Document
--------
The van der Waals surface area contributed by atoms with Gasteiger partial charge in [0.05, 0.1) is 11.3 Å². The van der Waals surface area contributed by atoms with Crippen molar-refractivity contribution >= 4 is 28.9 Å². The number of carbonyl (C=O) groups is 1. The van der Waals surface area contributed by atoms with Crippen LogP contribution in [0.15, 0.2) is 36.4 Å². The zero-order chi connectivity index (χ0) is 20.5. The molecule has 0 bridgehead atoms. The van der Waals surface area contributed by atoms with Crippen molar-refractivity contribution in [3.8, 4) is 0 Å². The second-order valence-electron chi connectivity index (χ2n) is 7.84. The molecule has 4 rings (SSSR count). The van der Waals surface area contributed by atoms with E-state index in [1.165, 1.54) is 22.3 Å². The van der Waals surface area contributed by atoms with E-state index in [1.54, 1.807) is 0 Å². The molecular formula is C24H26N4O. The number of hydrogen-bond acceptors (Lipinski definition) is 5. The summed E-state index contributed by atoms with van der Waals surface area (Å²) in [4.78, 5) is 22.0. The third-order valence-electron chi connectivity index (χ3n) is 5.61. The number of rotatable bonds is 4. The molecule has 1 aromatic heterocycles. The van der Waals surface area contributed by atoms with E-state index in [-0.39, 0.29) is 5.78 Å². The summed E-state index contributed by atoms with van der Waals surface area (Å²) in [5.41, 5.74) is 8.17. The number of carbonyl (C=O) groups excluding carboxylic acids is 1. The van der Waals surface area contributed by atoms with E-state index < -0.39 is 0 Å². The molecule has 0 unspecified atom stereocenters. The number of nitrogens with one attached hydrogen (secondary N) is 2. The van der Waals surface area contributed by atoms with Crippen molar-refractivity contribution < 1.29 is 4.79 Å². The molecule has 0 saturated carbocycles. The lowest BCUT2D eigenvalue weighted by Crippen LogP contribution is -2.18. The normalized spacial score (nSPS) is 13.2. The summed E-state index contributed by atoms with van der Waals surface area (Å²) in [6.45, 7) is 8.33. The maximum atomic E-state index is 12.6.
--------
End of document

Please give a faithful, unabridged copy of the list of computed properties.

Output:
The van der Waals surface area contributed by atoms with Gasteiger partial charge in [0.05, 0.1) is 11.3 Å². The van der Waals surface area contributed by atoms with Crippen molar-refractivity contribution >= 4 is 28.9 Å². The number of carbonyl (C=O) groups is 1. The van der Waals surface area contributed by atoms with Crippen LogP contribution in [0.15, 0.2) is 36.4 Å². The zero-order chi connectivity index (χ0) is 20.5. The molecule has 0 bridgehead atoms. The van der Waals surface area contributed by atoms with Crippen molar-refractivity contribution in [3.8, 4) is 0 Å². The second-order valence-electron chi connectivity index (χ2n) is 7.84. The molecule has 4 rings (SSSR count). The van der Waals surface area contributed by atoms with E-state index in [1.165, 1.54) is 22.3 Å². The van der Waals surface area contributed by atoms with E-state index in [1.54, 1.807) is 0 Å². The molecular formula is C24H26N4O. The number of hydrogen-bond acceptors (Lipinski definition) is 5. The summed E-state index contributed by atoms with van der Waals surface area (Å²) in [4.78, 5) is 22.0. The third-order valence-electron chi connectivity index (χ3n) is 5.61. The number of rotatable bonds is 4. The molecule has 1 aromatic heterocycles. The van der Waals surface area contributed by atoms with E-state index in [-0.39, 0.29) is 5.78 Å². The summed E-state index contributed by atoms with van der Waals surface area (Å²) in [5.41, 5.74) is 8.17. The number of carbonyl (C=O) groups excluding carboxylic acids is 1. The van der Waals surface area contributed by atoms with E-state index < -0.39 is 0 Å². The molecule has 0 unspecified atom stereocenters. The number of nitrogens with one attached hydrogen (secondary N) is 2. The van der Waals surface area contributed by atoms with Crippen molar-refractivity contribution < 1.29 is 4.79 Å². The molecule has 0 saturated carbocycles. The lowest BCUT2D eigenvalue weighted by Crippen LogP contribution is -2.18. The normalized spacial score (nSPS) is 13.2. The summed E-state index contributed by atoms with van der Waals surface area (Å²) in [6.45, 7) is 8.33. The maximum atomic E-state index is 12.6.